COSPLAY OF THE DAY Nitsvetov as Nightwing on TikTok.

@nitsvetovВсе же любят парней в трико?♬ оригинальный звук – мегадолбоеб SSS ранга

TRAILER OF THE DAY Spiral: From the Book of Saw in theaters May 14, 2021.

The horror/thriller  stars Chris Rock, Max Minghella, Marisol Nichols, and Samuel L. Jackson and the return of a Jigsaw type killer named Spiral. Watch the trailer below.

THE READY ROOM host and Star Trek: The Next Generation alum Wil Wheaton wrote on IG: “Got cleaned up for a thing. Felt fancy. Might delete later.”

On Monday Wheaton posted on Facebook: Does anyone have a PDF copy of my book Dancing Barefoot they can share with me? I’m trying to collect a story from it, and for some reason the original files didn’t get moved to this computer. I could go into the archives, but pirating my own work is so much more fun.

EDIT: Never mind. I found it. Turns out I am garbage at naming files.

For anyone who wants to read it, here’s the story I was looking for: I first met William Shatner on the set of Star Trek V back in 1988. I was 16, and had been working on TNG for two years at the time. We were enjoying some success with our show, and I was very proud of the work I was doing. When I found out that the original series cast would be working next door to us for two months, I was beside myself.
Gene Roddenberry was still heavily involved with the production of TNG back then, and he and I were good friends. When I’d pass by his door, it was not uncommon for him to throw an executive out of his office and ask me in for a visit. He knew that I was a fan of the original series, and he knew that I was more than a little intimidated by these actors. He offered several times to make introductions, but I always declined. If I was going to meet these legends of Science Fiction, I was going to do it on my own.
For weeks, I tried to get up the nerve to introduce myself. When I would walk from the stage to my dressing room or school room, I would do it slowly, looking at their stage door, hoping to catch a glimpse of Mister Spock, or Doctor McCoy, or even the legendary Captain Kirk. The few times they did appear, though, I could never find the courage to approach them.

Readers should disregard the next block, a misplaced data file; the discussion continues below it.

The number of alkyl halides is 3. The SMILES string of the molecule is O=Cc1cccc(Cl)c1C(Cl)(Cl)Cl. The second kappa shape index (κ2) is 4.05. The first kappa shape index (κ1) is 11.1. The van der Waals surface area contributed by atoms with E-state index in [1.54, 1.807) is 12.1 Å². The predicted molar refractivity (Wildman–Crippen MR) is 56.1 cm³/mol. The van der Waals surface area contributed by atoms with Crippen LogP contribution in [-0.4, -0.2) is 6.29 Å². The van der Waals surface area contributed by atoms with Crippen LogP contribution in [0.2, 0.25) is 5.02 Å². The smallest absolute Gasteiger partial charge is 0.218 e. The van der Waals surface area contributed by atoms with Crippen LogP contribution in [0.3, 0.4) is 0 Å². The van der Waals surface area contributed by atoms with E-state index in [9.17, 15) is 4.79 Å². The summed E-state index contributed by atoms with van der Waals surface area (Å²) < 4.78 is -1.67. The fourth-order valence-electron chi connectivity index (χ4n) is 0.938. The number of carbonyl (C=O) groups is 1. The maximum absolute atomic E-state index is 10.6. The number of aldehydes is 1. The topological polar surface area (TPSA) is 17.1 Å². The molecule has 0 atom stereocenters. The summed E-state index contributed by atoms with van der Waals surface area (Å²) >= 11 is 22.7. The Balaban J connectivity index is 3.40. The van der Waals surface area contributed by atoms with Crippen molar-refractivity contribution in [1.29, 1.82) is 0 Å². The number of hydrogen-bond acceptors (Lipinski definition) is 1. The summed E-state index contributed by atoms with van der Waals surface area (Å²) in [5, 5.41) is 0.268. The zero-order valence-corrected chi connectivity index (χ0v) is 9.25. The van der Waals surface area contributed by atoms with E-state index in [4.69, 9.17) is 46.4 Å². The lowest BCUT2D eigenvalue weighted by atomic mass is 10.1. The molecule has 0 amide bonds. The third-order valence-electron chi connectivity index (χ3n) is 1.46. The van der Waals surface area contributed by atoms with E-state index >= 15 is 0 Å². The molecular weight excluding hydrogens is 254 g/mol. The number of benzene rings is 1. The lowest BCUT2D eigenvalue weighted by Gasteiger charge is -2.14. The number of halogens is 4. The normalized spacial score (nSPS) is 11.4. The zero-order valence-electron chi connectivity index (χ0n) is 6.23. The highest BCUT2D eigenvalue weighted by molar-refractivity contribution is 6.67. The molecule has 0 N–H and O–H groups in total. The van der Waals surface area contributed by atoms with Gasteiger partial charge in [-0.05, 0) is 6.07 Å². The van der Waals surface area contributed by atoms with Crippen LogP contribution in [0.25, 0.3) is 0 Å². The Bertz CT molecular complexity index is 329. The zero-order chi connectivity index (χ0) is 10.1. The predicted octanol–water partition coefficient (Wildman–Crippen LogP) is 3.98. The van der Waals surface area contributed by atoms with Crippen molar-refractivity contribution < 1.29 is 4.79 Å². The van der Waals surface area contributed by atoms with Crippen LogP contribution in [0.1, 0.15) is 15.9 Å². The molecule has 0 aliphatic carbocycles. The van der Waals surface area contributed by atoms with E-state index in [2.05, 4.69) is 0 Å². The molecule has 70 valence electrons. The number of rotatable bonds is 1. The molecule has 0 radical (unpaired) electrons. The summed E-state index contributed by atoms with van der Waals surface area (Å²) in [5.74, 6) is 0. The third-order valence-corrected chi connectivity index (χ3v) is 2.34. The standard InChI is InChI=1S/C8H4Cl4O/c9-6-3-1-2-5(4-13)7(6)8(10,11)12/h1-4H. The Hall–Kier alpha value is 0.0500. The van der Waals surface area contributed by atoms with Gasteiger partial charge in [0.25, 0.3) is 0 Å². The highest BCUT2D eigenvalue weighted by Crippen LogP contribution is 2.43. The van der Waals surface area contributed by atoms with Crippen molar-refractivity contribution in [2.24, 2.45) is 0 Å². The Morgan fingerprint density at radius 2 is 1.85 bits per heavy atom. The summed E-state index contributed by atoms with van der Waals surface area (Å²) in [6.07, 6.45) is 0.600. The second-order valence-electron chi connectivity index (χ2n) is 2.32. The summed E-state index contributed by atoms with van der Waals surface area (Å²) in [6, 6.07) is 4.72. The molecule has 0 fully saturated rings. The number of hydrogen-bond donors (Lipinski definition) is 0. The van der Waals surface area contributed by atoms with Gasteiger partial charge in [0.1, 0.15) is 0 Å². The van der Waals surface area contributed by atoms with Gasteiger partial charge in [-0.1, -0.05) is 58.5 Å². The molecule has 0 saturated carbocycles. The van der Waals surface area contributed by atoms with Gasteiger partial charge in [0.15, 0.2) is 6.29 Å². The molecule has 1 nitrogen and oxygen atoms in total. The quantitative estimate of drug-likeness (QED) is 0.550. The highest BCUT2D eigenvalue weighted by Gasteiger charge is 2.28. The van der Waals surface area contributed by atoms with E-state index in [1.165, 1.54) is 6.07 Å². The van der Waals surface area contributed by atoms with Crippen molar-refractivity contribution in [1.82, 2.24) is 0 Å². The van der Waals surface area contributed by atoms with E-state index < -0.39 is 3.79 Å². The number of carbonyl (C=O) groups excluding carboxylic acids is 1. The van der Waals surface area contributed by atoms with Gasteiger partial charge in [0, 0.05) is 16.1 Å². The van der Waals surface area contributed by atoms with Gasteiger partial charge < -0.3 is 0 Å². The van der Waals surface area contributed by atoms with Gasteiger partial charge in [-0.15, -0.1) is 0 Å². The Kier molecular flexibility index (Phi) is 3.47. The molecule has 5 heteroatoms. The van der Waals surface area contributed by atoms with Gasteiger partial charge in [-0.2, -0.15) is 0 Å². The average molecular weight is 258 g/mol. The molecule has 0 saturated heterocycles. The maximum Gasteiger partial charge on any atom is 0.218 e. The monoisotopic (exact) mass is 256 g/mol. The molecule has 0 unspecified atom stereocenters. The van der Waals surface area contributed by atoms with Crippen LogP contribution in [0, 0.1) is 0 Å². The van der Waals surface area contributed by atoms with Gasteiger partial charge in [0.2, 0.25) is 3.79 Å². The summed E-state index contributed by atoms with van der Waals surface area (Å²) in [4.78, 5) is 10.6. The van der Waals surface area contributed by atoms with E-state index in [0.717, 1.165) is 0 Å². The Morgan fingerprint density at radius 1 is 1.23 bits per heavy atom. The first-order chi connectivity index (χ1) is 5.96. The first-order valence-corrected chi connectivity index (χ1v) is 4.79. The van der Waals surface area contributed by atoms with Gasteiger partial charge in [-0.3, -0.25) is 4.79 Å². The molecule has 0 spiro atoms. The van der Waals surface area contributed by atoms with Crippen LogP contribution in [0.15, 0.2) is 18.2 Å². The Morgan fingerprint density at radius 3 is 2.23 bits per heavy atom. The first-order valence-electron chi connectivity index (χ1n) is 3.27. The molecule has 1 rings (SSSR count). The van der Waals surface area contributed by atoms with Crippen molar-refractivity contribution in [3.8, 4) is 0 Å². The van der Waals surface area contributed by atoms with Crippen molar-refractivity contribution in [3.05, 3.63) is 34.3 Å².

This went on for about six weeks.
Word got around our set that I was too chicken to introduce myself to the original series actors. It became something of a joke, and the crew began to give me some good-natured ribbing about my reluctance. Next Generation was immensely popular at the time, and I was still riding high on the success of Stand by Me. They couldn’t understand why I was so intimidated by these actors – my face was splashed across the cover of every teen magazine in print.
Why was I so intimidated? I was a 16 year-old geek, with a chance to meet The Big Three from Star Trek. You do the math.
One afternoon, while I was sitting outside stage 9 talking with Mandy, my costumer, they opened the huge stage door across the way, and I could see right into the set of Star Trek V. It was a large area, like a cargo bay, filled with extras and equipment. It was quite different from our set, but it was unmistakably The Enterprise. Standing in the middle of it all was William Shatner. He held a script open like it was a holy text. The way he gestured with his hands, I could tell that he was setting up a shot and discussing it with the camera crew.
I waited for the familiar rush of nerves, but it didn’t come. Seeing him as a director and not as Captain Kirk put me at ease. I knew that this was my moment. If I didn’t walk over and introduce myself right then, I would never do it.
I was wearing the grey “acting ensign” space suit, unzipped with the sleeves tied around my waist. That costume was quite uncomfortable, so I’d take the top half off whenever I got the chance. Because it was a jumpsuit, I would tie the sleeves around my waist, and wear a lightweight fleece jacket, zipped up to cover the embarrassing muscle suit the producers had me wear.